On the day of the appeal, the Home Office representative arrived late. The judge started proceedings by asking the representative if she had read the appeal bundles for the couple’s case. She had not. The judge instructed her to go away and read the papers and to then seek guidance from her supervising officer.

An hour later, the representative came back and made presentation to the judge that the Home Office was withdrawing from the case. She said the Home Office was not permitted to give an undertaking on what the decision would be.

The couple’s barrister indicated the Home Office often withdraws in this manner, a practice which prevents the judge from awarding the costs of the appeal fees against the Home Office.

“We paid extra for an oral hearing, took the time to attend the hearing, paid for a barrister to represent us at the hearing and at the last minute, the Home Office withdrew, meaning we are still waiting for a decision as well as being out of pocket,” said the British partner.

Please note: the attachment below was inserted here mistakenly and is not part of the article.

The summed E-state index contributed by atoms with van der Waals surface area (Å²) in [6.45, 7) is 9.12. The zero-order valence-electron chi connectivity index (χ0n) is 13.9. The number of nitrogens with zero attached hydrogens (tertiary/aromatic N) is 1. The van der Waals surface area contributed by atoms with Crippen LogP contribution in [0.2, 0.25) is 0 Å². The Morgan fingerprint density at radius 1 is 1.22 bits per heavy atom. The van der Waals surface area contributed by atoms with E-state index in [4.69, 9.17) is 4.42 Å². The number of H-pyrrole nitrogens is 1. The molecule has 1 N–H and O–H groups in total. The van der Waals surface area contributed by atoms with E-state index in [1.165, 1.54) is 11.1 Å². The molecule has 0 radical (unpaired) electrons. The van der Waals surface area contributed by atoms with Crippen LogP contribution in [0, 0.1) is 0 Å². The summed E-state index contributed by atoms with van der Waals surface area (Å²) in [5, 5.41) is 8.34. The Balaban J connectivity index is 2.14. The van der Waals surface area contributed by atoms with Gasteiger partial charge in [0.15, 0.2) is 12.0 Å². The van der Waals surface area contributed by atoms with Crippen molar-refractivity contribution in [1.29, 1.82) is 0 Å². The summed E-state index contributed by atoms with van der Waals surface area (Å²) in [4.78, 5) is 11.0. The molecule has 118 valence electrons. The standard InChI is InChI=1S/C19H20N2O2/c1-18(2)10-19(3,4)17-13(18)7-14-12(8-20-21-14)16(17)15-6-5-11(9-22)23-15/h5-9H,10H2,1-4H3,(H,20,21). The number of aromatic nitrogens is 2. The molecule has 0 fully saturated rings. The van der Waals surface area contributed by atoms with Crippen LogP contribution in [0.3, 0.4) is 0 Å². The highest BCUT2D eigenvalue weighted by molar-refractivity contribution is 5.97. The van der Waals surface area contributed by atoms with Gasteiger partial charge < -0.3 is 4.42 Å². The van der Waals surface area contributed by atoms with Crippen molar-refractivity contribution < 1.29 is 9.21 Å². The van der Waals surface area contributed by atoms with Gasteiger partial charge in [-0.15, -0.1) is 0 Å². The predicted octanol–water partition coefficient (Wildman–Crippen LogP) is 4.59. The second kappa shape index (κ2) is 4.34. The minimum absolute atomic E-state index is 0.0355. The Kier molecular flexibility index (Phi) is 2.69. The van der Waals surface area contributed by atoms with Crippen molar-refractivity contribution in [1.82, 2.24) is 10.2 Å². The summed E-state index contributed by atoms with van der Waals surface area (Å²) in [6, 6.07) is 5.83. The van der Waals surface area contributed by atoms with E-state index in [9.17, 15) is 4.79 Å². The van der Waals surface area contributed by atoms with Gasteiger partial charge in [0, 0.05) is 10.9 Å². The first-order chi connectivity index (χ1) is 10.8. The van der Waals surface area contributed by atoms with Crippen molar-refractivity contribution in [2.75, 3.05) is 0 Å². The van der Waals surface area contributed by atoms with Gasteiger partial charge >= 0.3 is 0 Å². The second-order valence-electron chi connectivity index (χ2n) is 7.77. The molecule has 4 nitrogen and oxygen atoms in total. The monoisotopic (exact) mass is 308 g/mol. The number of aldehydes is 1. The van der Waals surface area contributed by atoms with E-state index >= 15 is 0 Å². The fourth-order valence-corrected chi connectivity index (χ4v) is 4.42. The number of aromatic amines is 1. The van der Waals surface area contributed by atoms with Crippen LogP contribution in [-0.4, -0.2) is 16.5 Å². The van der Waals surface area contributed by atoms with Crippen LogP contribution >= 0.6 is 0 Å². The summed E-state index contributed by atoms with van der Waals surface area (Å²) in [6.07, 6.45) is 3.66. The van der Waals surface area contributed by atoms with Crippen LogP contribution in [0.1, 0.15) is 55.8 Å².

“Why do we feel like we have just been mugged and our pockets picked?” he added. “This has been such a waste of the Courts time and of public money.”

The Home Office faces no repercussions if it loses at appeal. This practice involves wasting taxpayers’ money on cases which, in many instances, should not have made it to the appeal stage had the correct decision been made the first time around.

Three weeks on, the couple is still waiting for a decision. Until a decision is made, this couple – like many others – remains in limbo.

Eye on Wales : Divided families


'When a British person marries someone who isn't from an EU country, they have to be earning above a certain amount before their partner is allowed to join them in the UK.

'Last year the UK Government substantially increased that minimum income requirement to at least £18,600 a year.

'But it’s estimated that less than half the Welsh working population earns as much as that.